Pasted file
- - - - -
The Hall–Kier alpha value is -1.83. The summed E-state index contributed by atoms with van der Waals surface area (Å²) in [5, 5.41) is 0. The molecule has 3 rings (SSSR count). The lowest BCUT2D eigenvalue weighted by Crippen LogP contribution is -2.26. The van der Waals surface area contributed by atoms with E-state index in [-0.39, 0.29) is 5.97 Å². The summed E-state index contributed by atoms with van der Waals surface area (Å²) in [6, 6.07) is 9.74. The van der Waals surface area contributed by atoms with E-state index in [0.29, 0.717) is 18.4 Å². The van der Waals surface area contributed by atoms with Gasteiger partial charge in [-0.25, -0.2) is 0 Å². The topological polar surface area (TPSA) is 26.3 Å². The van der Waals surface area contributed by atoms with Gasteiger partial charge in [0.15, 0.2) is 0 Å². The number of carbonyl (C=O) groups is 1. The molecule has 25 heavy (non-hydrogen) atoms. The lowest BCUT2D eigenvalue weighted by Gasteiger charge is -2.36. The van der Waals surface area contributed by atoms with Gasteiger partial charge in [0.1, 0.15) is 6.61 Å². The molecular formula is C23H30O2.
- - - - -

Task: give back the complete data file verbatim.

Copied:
The Hall–Kier alpha value is -1.83. The summed E-state index contributed by atoms with van der Waals surface area (Å²) in [5, 5.41) is 0. The molecule has 3 rings (SSSR count). The lowest BCUT2D eigenvalue weighted by Crippen LogP contribution is -2.26. The van der Waals surface area contributed by atoms with E-state index in [-0.39, 0.29) is 5.97 Å². The summed E-state index contributed by atoms with van der Waals surface area (Å²) in [6, 6.07) is 9.74. The van der Waals surface area contributed by atoms with E-state index in [0.29, 0.717) is 18.4 Å². The van der Waals surface area contributed by atoms with Gasteiger partial charge in [-0.25, -0.2) is 0 Å². The topological polar surface area (TPSA) is 26.3 Å². The van der Waals surface area contributed by atoms with Gasteiger partial charge in [0.15, 0.2) is 0 Å². The number of carbonyl (C=O) groups is 1. The molecule has 25 heavy (non-hydrogen) atoms. The lowest BCUT2D eigenvalue weighted by Gasteiger charge is -2.36. The van der Waals surface area contributed by atoms with Gasteiger partial charge in [0.1, 0.15) is 6.61 Å². The molecular formula is C23H30O2.